What is God telling me through the gifts of the Magi? The Gold tells me that Jesus is my King. I want to honor Him with my life, in all that I say and do and think. The incense tells me that He is my High Priest. I want to thank Him each day for saving me “completely…because He always lives to intercede for [me]” (Hebrews 7:25). The myrrh reminds me of the perfect sacrifice He made for me, by dying of the cross for my sins (Galatians 2:20). I want to thank Him each day for loving me so much that “He gave Himself” (died) for me. As someone with a disability, what gifts can I give Jesus? I am in a wheelchair, I have a brace on my right ankle and a “bum” left knee, my hands don’t work “right” and my speech is slurred (Some of you are hearing violin music right about now.). What can I give Jesus? I can give Him myself, because that is all He wants and that is why He died and that is why He lives. I can give Him myself by treating others as He treats me, with kindness and compassion, with patience and encouragement, with unconditional love; by never giving up on the people in my life and by always being ready to forgive, and by never giving up on myself and accepting Jesus’ forgiveness and grace.
(I am giving out candy before church starts to celebrate RED SOX
winning 2013 WS)
“A new command I give you: Love one another. As I have loved you, so must you love one another. By this all men will know that you are My disciples, if you love one another” (John 13:34-35).
“Love is patient, love is kind. It does not envy, it does not boast, it is not proud. It is not rude, it is not self-seeking, it is not easily angered, it keeps no record of wrongs. Love does not delight in evil but rejoices in the truth. It always protects, always trusts, always hopes, always perseveres, Love never fails” (I Corinthians 13:4-8a)
“Therefore, I urge you, brothers, in view of God’s mercy, to offer your bodies as living sacrifices, holy and pleasing to God – this is your spiritual act of worship. Do not be conformed any longer to the pattern of this world, but be transformed by the renewing of your mind. Then you will be able to test and approve what God’s will is – His good and perfect will” (Romans 12:1-2). [All of Romans 12 talks about giving oneself to Jesus and what that looks like.]
“Do nothing out of selfish ambition or vain conceit, but in humility consider others better than yourselves. Each of you should look not only to your own interests, but also to the interests of others” (Philippians 2:3-4).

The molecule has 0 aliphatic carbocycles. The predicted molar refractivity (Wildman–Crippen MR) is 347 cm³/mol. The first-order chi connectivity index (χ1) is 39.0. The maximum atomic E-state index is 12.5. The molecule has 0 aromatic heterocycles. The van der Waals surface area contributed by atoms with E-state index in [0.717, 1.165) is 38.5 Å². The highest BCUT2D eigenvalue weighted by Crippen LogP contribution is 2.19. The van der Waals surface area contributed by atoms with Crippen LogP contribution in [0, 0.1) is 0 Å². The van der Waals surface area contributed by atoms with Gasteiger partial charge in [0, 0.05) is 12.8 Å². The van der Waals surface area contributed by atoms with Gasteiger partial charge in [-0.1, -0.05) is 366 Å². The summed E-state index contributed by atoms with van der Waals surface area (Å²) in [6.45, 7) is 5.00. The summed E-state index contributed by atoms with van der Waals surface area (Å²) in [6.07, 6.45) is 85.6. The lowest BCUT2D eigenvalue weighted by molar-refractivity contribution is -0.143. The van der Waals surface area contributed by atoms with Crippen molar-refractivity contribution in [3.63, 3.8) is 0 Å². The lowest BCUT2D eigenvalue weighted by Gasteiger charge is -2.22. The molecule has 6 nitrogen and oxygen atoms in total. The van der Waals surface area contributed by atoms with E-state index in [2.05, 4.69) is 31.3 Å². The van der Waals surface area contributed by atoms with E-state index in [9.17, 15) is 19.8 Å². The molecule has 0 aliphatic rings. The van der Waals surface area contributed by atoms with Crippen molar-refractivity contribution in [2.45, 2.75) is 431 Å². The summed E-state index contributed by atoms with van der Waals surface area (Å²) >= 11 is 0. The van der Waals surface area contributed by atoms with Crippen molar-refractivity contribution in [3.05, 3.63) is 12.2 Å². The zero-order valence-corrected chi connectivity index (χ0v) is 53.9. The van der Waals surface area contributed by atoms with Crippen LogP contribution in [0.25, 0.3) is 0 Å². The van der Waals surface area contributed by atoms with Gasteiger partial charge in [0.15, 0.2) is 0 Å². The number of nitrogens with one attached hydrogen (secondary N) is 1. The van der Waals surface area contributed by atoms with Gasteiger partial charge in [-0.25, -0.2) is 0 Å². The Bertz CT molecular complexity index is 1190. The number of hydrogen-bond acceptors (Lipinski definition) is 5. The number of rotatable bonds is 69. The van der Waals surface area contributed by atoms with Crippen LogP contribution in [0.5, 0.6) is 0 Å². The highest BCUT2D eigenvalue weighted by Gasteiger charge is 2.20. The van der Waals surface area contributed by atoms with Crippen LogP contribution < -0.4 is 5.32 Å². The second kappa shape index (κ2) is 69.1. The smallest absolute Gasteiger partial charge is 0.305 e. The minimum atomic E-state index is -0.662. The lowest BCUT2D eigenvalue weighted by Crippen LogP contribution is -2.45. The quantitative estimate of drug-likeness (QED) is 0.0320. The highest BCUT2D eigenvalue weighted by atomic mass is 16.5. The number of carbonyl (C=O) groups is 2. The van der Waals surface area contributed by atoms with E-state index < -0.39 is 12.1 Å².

“I have been crucified with Christ and I no longer live, but Christ lives in me. The life I live in the body, I live by faith in the Son of God, Who loved me and gave Himself up for me” (Galatians 2:20).
“Therefore, as God’s chosen people, holy [set apart] and dearly loved, clothe yourselves with compassion, kindness and patience. Bear with each other and forgive whatever grievances you have against one another. Forgive as the Lord forgave you” (Colossians 3:12-13). [See also 14-17]
“If we confess our sins, He is faithful and just and will forgive us our sins and purify us from all unrighteousness” (I John1:9).
The above Scriptures are gifts we can give to Jesus, no matter what our abilities or disabilities are. These gifts, however, often go against our human tendencies to “fight for our rights,” “prove people wrong,” “make people pay” and on and on our sinful nature goes. It is only by the power of the Resurrection that any of us can die to self and live for Christ. Living for Christ and giving myself as my gift to Him is my goal in life. How about you?
“I want to know Christ and the power of His Resurrection and the fellowship of His sufferings, becoming like Him in His death, and so, somehow, to attain to the Resurrection from the dead. Not that I have already obtained all this, or have been made perfect, but I press on to take hold of that for which Christ Jesus took hold of me” (Philippians 3:10-12).
The following hymn is also my prayer:
Take My Life and Let It Be
By Frances Ridley Havergal
(Stanzas 1, 4, 5, 6)
Take my life and let it be Consecrated,
Lord to Thee; Take my moments and my days – Let them
Flow in ceaseless praise, Let them flow in ceaseless praise.
Take my silver and my gold – Not a mite would
I withhold; Take my intellect and use Ev’ry
Pow’r as Thou shalt choose, Ev’ry pow’r as Thou shalt choose.
Take my will and make it Thine – It shall be no
Longer mine; Take my heart – it is Thine own, It shall
Be Thy royal throne, It shall be Thy royal throne.
Take my love – my Lord, I pour At Thy feet its
Treasure store; Take my self – and I will be Ever,
Only, all for Thee, Ever, only, all for Thee.
What about those questions: Who were the Magi? Where did they come from? How did they know about a Jewish Messiah and …and…? The “Magi Minutiae” will be covered in my next post. I promise! I just don’t want Christmas to end. (B.T.W. Sometimes, I burn a stick of incense or light a scented candle when I’m writing or just relaxing. I find it very soothing. The incense or candle is on my dining room table and I’m either in my bedroom typing or in my living room relaxing. That way the scent isn’t too strong, for me anyway.)